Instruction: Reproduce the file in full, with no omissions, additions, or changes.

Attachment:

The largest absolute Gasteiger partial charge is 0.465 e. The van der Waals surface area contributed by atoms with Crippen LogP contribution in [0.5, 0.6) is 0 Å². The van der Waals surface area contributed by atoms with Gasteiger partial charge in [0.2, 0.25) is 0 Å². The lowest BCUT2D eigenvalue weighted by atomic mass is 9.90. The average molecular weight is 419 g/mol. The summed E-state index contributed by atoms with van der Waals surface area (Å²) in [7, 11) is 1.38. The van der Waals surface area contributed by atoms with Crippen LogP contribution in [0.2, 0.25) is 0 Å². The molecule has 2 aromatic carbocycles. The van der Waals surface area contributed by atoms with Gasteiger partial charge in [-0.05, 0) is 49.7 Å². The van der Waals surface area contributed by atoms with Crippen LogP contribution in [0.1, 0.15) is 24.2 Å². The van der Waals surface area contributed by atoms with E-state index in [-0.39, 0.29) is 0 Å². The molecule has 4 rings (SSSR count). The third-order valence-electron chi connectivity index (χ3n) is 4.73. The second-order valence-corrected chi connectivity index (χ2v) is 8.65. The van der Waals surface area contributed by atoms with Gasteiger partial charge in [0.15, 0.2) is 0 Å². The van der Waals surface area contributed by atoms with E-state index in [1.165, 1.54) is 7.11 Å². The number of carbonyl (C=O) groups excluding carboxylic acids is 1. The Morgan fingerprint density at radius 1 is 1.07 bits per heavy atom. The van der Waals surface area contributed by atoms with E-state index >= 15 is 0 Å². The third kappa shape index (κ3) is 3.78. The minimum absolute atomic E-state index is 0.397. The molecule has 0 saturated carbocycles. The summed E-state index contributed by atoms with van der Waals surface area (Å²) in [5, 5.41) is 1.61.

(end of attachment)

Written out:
The largest absolute Gasteiger partial charge is 0.465 e. The van der Waals surface area contributed by atoms with Crippen LogP contribution in [0.5, 0.6) is 0 Å². The van der Waals surface area contributed by atoms with Gasteiger partial charge in [0.2, 0.25) is 0 Å². The lowest BCUT2D eigenvalue weighted by atomic mass is 9.90. The average molecular weight is 419 g/mol. The summed E-state index contributed by atoms with van der Waals surface area (Å²) in [7, 11) is 1.38. The van der Waals surface area contributed by atoms with Crippen LogP contribution in [0.2, 0.25) is 0 Å². The molecule has 2 aromatic carbocycles. The van der Waals surface area contributed by atoms with Gasteiger partial charge in [-0.05, 0) is 49.7 Å². The van der Waals surface area contributed by atoms with Crippen LogP contribution in [0.1, 0.15) is 24.2 Å². The van der Waals surface area contributed by atoms with E-state index in [-0.39, 0.29) is 0 Å². The molecule has 4 rings (SSSR count). The third-order valence-electron chi connectivity index (χ3n) is 4.73. The second-order valence-corrected chi connectivity index (χ2v) is 8.65. The van der Waals surface area contributed by atoms with Gasteiger partial charge in [0.15, 0.2) is 0 Å². The van der Waals surface area contributed by atoms with E-state index in [1.165, 1.54) is 7.11 Å². The number of carbonyl (C=O) groups excluding carboxylic acids is 1. The Morgan fingerprint density at radius 1 is 1.07 bits per heavy atom. The van der Waals surface area contributed by atoms with E-state index >= 15 is 0 Å². The third kappa shape index (κ3) is 3.78. The minimum absolute atomic E-state index is 0.397. The molecule has 0 saturated carbocycles. The summed E-state index contributed by atoms with van der Waals surface area (Å²) in [5, 5.41) is 1.61.